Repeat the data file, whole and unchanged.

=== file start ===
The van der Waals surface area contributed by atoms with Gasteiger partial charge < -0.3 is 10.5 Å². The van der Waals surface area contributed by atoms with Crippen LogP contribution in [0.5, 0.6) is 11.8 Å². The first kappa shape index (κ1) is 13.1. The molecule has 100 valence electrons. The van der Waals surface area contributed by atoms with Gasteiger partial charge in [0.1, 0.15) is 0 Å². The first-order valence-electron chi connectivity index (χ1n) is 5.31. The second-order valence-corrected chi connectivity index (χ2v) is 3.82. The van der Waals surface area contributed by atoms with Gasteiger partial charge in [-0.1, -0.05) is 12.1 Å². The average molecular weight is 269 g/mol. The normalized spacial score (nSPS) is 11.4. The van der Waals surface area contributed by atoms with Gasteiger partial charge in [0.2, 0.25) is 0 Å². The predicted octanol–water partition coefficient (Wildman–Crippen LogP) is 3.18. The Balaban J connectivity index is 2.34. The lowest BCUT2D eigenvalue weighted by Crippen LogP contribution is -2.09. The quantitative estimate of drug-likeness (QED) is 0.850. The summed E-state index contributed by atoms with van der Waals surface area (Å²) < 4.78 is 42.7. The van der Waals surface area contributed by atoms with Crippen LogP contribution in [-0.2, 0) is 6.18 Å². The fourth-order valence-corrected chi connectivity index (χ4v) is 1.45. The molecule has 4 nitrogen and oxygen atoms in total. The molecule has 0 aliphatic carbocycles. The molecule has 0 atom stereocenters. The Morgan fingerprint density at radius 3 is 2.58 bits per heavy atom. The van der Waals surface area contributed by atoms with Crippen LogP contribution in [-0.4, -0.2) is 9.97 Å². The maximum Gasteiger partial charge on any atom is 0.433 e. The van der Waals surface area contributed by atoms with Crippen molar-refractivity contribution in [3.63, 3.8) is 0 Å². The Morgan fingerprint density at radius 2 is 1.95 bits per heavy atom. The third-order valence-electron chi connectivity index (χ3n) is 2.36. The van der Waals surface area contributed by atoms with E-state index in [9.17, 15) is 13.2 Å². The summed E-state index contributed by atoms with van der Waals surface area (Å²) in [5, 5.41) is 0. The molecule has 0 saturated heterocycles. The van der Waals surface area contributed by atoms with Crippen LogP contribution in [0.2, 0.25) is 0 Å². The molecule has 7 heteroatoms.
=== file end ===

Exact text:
The van der Waals surface area contributed by atoms with Gasteiger partial charge < -0.3 is 10.5 Å². The van der Waals surface area contributed by atoms with Crippen LogP contribution in [0.5, 0.6) is 11.8 Å². The first kappa shape index (κ1) is 13.1. The molecule has 100 valence electrons. The van der Waals surface area contributed by atoms with Gasteiger partial charge in [0.1, 0.15) is 0 Å². The first-order valence-electron chi connectivity index (χ1n) is 5.31. The second-order valence-corrected chi connectivity index (χ2v) is 3.82. The van der Waals surface area contributed by atoms with Gasteiger partial charge in [-0.1, -0.05) is 12.1 Å². The average molecular weight is 269 g/mol. The normalized spacial score (nSPS) is 11.4. The van der Waals surface area contributed by atoms with Gasteiger partial charge in [0.2, 0.25) is 0 Å². The predicted octanol–water partition coefficient (Wildman–Crippen LogP) is 3.18. The Balaban J connectivity index is 2.34. The lowest BCUT2D eigenvalue weighted by Crippen LogP contribution is -2.09. The quantitative estimate of drug-likeness (QED) is 0.850. The summed E-state index contributed by atoms with van der Waals surface area (Å²) < 4.78 is 42.7. The van der Waals surface area contributed by atoms with Crippen LogP contribution in [-0.2, 0) is 6.18 Å². The fourth-order valence-corrected chi connectivity index (χ4v) is 1.45. The molecule has 4 nitrogen and oxygen atoms in total. The molecule has 0 aliphatic carbocycles. The molecule has 0 atom stereocenters. The Morgan fingerprint density at radius 3 is 2.58 bits per heavy atom. The van der Waals surface area contributed by atoms with Crippen LogP contribution in [-0.4, -0.2) is 9.97 Å². The maximum Gasteiger partial charge on any atom is 0.433 e. The van der Waals surface area contributed by atoms with Crippen molar-refractivity contribution in [3.63, 3.8) is 0 Å². The Morgan fingerprint density at radius 2 is 1.95 bits per heavy atom. The third-order valence-electron chi connectivity index (χ3n) is 2.36. The van der Waals surface area contributed by atoms with E-state index in [9.17, 15) is 13.2 Å². The summed E-state index contributed by atoms with van der Waals surface area (Å²) in [5, 5.41) is 0. The molecule has 0 saturated heterocycles. The van der Waals surface area contributed by atoms with Crippen LogP contribution in [0.2, 0.25) is 0 Å². The molecule has 7 heteroatoms.